PFAS Contamination in California

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By: Leia Ku Cheng Yee, Communications and Development Intern
Since I have been living in California for 5 years, and have only been drinking tap water, I have always wondered if the water is safe for every Californian. Although I am a tap water advocate, and a firm believer that plastic bottled water is negatively impacting the environment, it is also significant to point out that not all individuals have the privilege to enjoy clean water. 
After listening to Andrea Amico’s story about the PFAS contamination at the Pease International Tradeport, I did some research and discovered that more than 300 drinking water wells in California have traces of chemicals, including PFAS, that is linked to cancer. I was shocked after reading about it in the Los Angeles Times, because most Californians are unaware that they are drinking traces of chemicals. Although they are concentrated largely in Los Angeles, Orange and Riverside counties, contaminated wells are found statewide, in rural as well as urban areas. 
PFAS are known as “forever chemicals” because they persist indefinitely and accumulate in our bodies. Children and mothers are the most vulnerable to this chemical, and it can affect their reproductive and developmental health. PFAS also has been traced to kidney and testicular cancer, as well as high cholesterol and thyroid disease. It is a key ingredient in firefighting foam used in military bases, and has become a major component of groundwater pollution. But the chemicals are everywhere, hard to break down, and expensive to clean up. To learn more about PFAS, visit http://chej.org/toxictuesdays/.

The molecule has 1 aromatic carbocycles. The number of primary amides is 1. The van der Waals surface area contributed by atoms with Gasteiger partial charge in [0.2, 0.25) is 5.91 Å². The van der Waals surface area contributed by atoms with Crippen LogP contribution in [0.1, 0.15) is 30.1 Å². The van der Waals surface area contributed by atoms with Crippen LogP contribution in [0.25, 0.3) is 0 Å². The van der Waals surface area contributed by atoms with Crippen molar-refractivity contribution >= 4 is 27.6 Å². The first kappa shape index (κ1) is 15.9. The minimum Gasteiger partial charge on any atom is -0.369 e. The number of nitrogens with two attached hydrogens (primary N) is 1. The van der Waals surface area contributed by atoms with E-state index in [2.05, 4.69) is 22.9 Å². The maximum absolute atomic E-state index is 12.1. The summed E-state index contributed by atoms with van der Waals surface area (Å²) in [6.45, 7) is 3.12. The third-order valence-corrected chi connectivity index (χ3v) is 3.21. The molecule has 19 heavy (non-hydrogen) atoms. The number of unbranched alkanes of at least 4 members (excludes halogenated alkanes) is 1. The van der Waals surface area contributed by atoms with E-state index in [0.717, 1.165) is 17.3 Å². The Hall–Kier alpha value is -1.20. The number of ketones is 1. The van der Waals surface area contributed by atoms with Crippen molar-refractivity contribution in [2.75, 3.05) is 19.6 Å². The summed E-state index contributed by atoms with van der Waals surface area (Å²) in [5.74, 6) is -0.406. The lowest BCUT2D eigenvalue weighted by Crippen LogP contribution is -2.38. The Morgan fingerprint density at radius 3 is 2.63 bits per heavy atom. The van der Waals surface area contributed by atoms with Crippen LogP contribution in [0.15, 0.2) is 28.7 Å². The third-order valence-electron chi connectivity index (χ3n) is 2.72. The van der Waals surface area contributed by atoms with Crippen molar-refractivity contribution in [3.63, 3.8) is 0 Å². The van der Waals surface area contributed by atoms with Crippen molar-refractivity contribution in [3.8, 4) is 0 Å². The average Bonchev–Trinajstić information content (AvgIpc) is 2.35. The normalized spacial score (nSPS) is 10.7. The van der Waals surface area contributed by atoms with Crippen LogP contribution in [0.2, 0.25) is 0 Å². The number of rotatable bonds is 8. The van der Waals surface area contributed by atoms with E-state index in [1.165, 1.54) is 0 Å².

Some utilities have treated the water to remove most of the chemicals, while others have started blending contaminated water with other sources to lower their concentration. Now, the new state law has required water providers to notify customers if the level of PFAS exceeds the threshold. But, it is not enough. Although the ultimate solution is to clean up, funding is scarce, and it is simply too costly to treat or replace the contaminated water. To cover the costs, water providers across California have begun what legal experts suspect could become a flood of lawsuits. 
Moreover, PFAS contamination in California is also an environmental justice issue. On any given day, one million Californians lack access to safe and affordable drinking water. Low-income communities and communities of color are disproportionately harmed by this drinking water crisis, which affects hundreds of small, primarily rural communities across the state. In many cases, these communities lack the collective resources to pay for the high costs of treating or replacing contaminated water. It is not unusual for low-income residents to pay upwards of 10 percent of their income for safe water. 

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